CASE STUDY

How Personalization Has Changed the Hearing Aid Industry for the Better

3 min read

Metal 3D-printed hearing aids with '70 years' etched in the material

Over the counter usually sets the expectation of one size fits all. However, that is not the case when it comes to hearing aids, which today are 99% personalized to uniquely fit the wearer. This example of mass customization was made through a partnership between Phonak, now part of Sonova, and Materialise. The duo created a solution with a better fit to wearers by digitizing a labor-intensive process by using custom software and 3D printing. At the end, the comfort provided to the wearer and the seamless process has changed the hearing aid industry for the better.

Making the Shift to Digital

Perhaps you don’t need a hearing aid now but, like millions before you, some day you might. When that day comes, you will be happy that Phonak officially started their collaboration with Materialise and its team of software developers in 2000 to create a solution that would forever change how hearing aids are designed and produced.

Prior to the collaboration, producing a hearing aid was a labor-intensive process that could only be performed by a shrinking pool of highly-skilled artisans. The process was not only time-consuming, but it often required quite a lot of manual retouching of the hearing aid before a comfortable fit could be achieved for the end-user.

The shift involved going from this labor-intensive, manual process to one that is mostly digitized. The two sides brought their specialties to the table - Phonak with audiology requirements and Materialise with 3D printing and software development — and embarked on a process of co-creation. Through a series of brainstorming sessions, the companies developed an end-to-end solution that ultimately provides a better product to customers.

At the end, the new digitized and automated process was put in place, saving time, effort, and resulting in a more comfortable, acoustically optimized hearing aid that can now fit so deep in the ear that it is nearly invisible to the outside world.

Metal 3D-printed hearing aids with '70 years' etched in the material

How the process works:

  1. An audiologist takes an impression of the patient’s ear canal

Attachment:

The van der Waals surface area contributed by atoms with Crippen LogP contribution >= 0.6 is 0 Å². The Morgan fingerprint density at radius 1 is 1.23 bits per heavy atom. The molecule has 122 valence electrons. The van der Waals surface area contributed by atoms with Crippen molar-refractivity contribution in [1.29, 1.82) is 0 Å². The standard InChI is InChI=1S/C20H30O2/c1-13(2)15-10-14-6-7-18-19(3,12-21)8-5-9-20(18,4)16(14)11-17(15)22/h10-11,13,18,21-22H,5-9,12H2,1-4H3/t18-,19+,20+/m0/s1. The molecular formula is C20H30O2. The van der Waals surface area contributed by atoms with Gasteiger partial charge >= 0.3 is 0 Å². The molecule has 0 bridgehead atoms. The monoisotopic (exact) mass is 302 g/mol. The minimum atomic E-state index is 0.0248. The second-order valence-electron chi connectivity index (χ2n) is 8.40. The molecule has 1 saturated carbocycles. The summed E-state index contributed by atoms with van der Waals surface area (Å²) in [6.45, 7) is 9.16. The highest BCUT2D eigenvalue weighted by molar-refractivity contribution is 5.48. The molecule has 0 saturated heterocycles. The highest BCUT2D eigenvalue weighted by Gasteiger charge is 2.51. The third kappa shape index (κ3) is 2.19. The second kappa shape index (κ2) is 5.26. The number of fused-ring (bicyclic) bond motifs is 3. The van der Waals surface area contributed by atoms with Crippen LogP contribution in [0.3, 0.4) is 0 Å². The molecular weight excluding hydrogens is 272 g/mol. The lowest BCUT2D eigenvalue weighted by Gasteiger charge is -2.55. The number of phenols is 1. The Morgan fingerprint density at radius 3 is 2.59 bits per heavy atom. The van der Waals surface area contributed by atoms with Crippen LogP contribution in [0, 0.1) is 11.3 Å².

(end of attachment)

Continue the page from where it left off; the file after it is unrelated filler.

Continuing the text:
2. The impression is scanned and the digital file is uploaded to the hearing-aid manufacturer
  3. A digital model is created in as little as 6 minutes using RSM and then optimized for the patient
  4. Using Magics technology, the shells are prepared for building, with several shells being printed in a single build (and of course, the orientation of the shells on the platform has also been optimized for a more efficient build)
  5. The shells are manually finished and the electronics are easily inserted since the shell has been optimized to hold them.
  6. The patient receives a high-quality hearing aid that fits great and sounds fantastic.

Thanks to this process, hearing aids can be made faster and more accurately than ever before. An added bonus for any patient unfortunate enough to lose, step on, or damage their hearing aid in some way, is that their digital file can be used to create a replacement without having to start the process all over again from the beginning.

It is no wonder that around 99% of the world’s hearing aids are now made using this method.

Over 10 Million Satisfied Customers and Counting

Sonova was one of the earliest companies to show how 3D printing could be used as a means of mass production – and an effective one. It is incredible to realize that since 2000, this partnership has managed to transform an industry, has helped more than 10 million people, and has expanded the possibilities for better acoustics, increased personalization, and higher quality of life for individuals suffering from hearing loss. Furthermore, through this long-term partnership Materialise has lived up to its mission of innovative product development resulting in a better and healthier world.


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This case study in a few words

Industry

Wearables

Why this approach

Mass customization

Solutions used

Selective Laser Sintering

Custom-developed software, including Magics technology

How we helped

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